22. 22. Risks and contract law FIDIC: Under FIDIC, force majeure must include the above four elements, and may include, but is not limited to: – “war, hostilities…invasion, act of foreign enemies”, – "rebellion, terrorism, revolution, military or usurped power or civil war," – "riot, commotion, disorder, strike or lockout by persons other than the Contractor's personnel and other employees of the Contractor and Subcontractors“; and – “natural catastrophes such as earthquake, hurricane, typhoon or volcanic activity”
  23. 23. Risks and contract law Poll Which of the below is a potential effect of a force majeure clause? A. B. C. D. A suspension of contractual obligations A variation of contractual obligations Termination of the contract All of the above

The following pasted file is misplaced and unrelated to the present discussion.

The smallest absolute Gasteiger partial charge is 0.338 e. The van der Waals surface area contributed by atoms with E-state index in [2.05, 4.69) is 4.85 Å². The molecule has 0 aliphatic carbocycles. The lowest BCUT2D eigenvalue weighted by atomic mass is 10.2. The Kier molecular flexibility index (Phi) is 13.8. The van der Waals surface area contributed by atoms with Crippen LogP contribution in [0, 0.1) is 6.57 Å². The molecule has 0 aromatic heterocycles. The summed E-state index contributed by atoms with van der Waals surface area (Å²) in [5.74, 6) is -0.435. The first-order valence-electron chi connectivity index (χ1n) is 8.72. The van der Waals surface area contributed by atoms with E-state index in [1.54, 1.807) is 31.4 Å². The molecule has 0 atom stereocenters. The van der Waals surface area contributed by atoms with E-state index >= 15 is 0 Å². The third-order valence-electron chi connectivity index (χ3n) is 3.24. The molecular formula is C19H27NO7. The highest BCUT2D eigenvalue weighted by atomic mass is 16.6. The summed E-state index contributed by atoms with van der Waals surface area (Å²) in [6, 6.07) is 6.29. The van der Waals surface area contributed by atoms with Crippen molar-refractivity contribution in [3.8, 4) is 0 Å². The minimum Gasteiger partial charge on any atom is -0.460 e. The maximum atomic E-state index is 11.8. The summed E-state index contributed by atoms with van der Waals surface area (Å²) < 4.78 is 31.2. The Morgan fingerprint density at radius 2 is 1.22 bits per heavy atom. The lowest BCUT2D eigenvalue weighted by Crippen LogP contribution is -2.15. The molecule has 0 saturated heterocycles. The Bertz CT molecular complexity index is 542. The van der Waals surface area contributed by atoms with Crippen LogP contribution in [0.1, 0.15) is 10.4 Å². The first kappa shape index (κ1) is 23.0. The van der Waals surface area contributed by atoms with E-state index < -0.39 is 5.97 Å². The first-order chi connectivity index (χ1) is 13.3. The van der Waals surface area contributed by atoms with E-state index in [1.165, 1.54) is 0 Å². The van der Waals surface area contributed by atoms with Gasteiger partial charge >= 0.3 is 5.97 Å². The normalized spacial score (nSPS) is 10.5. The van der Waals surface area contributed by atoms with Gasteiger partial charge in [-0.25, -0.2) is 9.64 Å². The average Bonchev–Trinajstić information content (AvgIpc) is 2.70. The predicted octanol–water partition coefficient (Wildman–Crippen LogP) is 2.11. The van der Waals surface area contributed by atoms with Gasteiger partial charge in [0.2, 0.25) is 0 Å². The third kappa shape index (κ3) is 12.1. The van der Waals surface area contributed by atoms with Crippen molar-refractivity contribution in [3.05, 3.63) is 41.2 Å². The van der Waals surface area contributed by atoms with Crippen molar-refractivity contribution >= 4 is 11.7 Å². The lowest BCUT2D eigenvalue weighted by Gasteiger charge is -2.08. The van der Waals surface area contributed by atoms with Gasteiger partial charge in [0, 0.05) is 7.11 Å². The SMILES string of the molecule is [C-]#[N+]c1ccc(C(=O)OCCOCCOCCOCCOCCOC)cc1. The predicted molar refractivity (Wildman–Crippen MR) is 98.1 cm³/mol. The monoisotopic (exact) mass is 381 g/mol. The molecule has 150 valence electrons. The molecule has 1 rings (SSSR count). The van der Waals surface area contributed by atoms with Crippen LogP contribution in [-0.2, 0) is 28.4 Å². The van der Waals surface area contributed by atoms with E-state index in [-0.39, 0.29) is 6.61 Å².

24. 24. Risks and contract law • Effect of force majeure situation under the wording of contract – Answer is D – the effect of a force majeure contract is governed by the terms of contract – A situation of force majeure may lead: • to a temporary suspension of contractual obligations on behalf of one or both parties; • a variation of other contractual obligations – for example, a deferral or reduction in payments, or a variation in otherwise applicable exclusivity terms; • after a defined period of time, termination rights. – A situation of force majeure will mean that a party cannot make a breach of contract claim that it would otherwise be able to make against a supplier.
  25. 25. Risks and contract law • Effect of force majeure situation under the wording of contract – Remember, a force majeure clause is an allocation of risks between the parties.